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  1. #1
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    Unanswered: Why do you use variables in SQL?

    I use them in VB to loop through collections or set in VB with a message box to query, but in SQL why would you use a variable? I see people declaring and setting variables all the time but it doesn't seem like it's all that powerful of a technique in SQL.

    If there was a way to declare and then set the variable to a collection which would by default only find the unique values in the collection that would be pretty nice. But the variables are usually set to a static number or string.

    Can you use counters and loops to cycle through a variable in SQL?

  2. #2
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    Quote Originally Posted by VLOOKUP
    Can you use counters and loops to cycle through a variable in SQL?
    Yes, but don't.

    You use variables in T-SQL for many of the same reasons you use variables in other languages. For example:
    [ol][li]When you have a value that shows up in many places in a query, or a set of queries.[/li]
    [li]To pass parameters to a stored procedure.[/li]
    [li]To pass values to a command like BACKUP DATABASE[/li][/ol]

    These are just a few of the uses of variables. They are a tool, just like any other. They may not be useful in every situation, but you need to know when they are useful, and use them responsibly.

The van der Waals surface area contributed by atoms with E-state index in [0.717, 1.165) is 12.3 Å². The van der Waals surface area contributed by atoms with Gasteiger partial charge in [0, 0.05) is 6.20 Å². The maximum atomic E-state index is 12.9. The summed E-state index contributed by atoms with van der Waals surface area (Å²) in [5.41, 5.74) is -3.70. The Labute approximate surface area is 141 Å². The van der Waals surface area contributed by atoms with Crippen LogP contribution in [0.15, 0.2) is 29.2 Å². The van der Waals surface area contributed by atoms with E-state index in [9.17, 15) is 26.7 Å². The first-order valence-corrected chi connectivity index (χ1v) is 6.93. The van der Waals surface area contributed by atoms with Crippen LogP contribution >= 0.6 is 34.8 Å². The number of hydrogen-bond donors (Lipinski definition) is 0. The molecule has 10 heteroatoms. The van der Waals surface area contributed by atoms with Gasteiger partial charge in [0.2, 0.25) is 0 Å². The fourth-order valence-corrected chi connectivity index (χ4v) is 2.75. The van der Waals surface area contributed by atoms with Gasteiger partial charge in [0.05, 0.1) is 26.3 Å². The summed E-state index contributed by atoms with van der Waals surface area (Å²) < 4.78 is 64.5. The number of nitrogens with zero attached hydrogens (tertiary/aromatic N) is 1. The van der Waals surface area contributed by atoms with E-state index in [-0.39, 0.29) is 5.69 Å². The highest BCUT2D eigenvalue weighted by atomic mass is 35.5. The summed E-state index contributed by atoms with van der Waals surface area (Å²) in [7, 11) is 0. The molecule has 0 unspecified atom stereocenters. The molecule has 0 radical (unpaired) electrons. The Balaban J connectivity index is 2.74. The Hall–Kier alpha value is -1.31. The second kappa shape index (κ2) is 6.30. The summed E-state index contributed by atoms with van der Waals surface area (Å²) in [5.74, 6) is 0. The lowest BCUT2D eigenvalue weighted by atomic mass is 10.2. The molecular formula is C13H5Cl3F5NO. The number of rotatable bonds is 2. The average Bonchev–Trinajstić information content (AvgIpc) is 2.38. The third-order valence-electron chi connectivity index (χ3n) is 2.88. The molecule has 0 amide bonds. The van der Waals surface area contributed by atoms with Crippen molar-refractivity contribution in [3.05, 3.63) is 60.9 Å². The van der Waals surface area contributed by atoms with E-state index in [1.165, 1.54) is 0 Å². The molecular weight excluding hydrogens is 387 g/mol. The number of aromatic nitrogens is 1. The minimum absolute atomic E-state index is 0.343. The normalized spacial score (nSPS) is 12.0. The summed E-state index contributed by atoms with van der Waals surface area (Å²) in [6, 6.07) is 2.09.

3. #3
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    I'm obviously not a super user nor have I had the luxury of being trained by experts. A lot of what I have learned is the product of a community college course, MS SQL book and 2 years of experience.

    Thanks for the examples, the first one is the only one I have used them for in SQL.

    I feel like the people in here are more like 5+ years of experience.

    Anyway sorry if the question was stupid.

  4. #4
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    By definition, the only stupid question around DBForums is the one that you don't ask.

    I've spent several years trying to build DBForums into a place where people with character and experience hang out and help people with character but lacking in experience. For the most part, that's worked pretty well. With one notable exception (Joe Celko) who I've loved arguing with for years and so will tolerate his eccentricities, we pretty much make people behave themselves.

    I guess that I'm the "old man" around DBForums these days, but we all have a lot of both education and experience. For people like you who are trying to learn fast, that experience can be a gold mine that can shave years off the time it takes you to develop experience because you can profit from our mistakes and make much better choices than you would have made if you had to repeat our mistakes!

    -PatP
    In theory, theory and practice are identical. In practice, theory and practice are unrelated.

  5. #5
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    Pat thanks for the kind words and managing this forum.

  6. #6